"But the tracking for 'Down To You' doesn't show that kind of number right now. But I think 'She's All That' took people by surprise." Buena Vista/Touchstone's R-rated boxing-theme comedy-drama "Play it to the Bone" opens at 1,556 theaters and has some insiders speculating that it could muscle in on the top of the chart action while others say it might not even make the Top Five.
"Bone" was a 5% first choice at mid-week, according to one of the more optimistic observers. By the weekend, he said: "It could jump up in the tracking and get to $8-9 million. Remember, its audience is male and, probably, more young male. They're more likely to act on their choices."
On the other hand, another insider commented: "I think if they did $5 million, they'd be ecstatic. The research is not showing any sort of want-to-go among anything other than males -- a little older than teen-agers, more like college age -- because of the characters and the boxing (story line). But anything can change. There's not much else new (this weekend)."
The insider sees "Friday" as the weekend's top grossing film and adds that "Bone" "may not make the Top Five."
Projecting grosses for the weekend, a studio executive said, "'Next Friday' is probably around $7-8 million. Of all the holdovers, I think 'Next Friday' will be No. 1. So the question is, 'Can any of these new movies get above $7-8 million? I think the only one with a chance is 'Play it to the Bone.'"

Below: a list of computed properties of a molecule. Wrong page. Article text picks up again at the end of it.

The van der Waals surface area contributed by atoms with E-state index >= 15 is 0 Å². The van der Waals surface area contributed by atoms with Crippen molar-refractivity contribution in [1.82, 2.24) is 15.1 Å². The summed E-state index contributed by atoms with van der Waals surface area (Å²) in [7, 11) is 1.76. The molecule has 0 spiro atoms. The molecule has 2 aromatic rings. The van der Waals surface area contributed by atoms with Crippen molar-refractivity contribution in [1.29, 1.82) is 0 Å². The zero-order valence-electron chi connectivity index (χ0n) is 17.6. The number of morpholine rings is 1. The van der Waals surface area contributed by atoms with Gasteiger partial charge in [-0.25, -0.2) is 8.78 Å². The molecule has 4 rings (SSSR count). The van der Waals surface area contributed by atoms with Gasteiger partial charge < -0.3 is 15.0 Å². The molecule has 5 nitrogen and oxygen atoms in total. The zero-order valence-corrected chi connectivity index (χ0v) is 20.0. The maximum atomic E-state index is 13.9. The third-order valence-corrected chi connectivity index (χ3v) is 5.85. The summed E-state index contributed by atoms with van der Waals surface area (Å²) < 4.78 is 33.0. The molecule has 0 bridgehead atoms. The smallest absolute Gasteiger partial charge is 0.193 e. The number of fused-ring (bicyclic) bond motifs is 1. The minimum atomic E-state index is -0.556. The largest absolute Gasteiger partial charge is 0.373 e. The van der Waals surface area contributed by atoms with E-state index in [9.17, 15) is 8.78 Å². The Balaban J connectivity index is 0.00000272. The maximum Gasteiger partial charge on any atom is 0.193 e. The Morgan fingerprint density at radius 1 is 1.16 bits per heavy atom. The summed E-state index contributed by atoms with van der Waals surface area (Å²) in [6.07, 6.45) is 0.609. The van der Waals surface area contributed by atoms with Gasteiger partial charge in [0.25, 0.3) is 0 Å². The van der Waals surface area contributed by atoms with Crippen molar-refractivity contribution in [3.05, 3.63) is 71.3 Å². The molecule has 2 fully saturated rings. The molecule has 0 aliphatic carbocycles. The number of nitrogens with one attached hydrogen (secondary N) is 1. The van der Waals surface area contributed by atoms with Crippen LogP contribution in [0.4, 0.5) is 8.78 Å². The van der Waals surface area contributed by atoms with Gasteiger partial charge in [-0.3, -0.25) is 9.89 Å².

Directed by Steve Carr, "Next Friday" was written and produced by and stars Ice Cube. "Play it to the Bone" was written and directed by Ron Shelton and stars Woody Harrelson and Antonio Banderas.
With a first-choice tracking of 8%, the distribution pro said Paramount's R-rated drama "Angela's Ashes" is looking good as it widens after its late December platform release.
"It took a nice bump. Yesterday, it was 6%," the exec said. On the other hand, "Ashes" is only playing at about 600 theaters, so that's not likely to translate into big grosses. "And the limited runs in New York and L.A. have not been all that great.
"'Angela's Ashes' is tracking very well among older females, but they don't necessarily run out the first weekend." Directed by Alan Parker, "Ashes" stars Emily Watson and Robert Carlyle.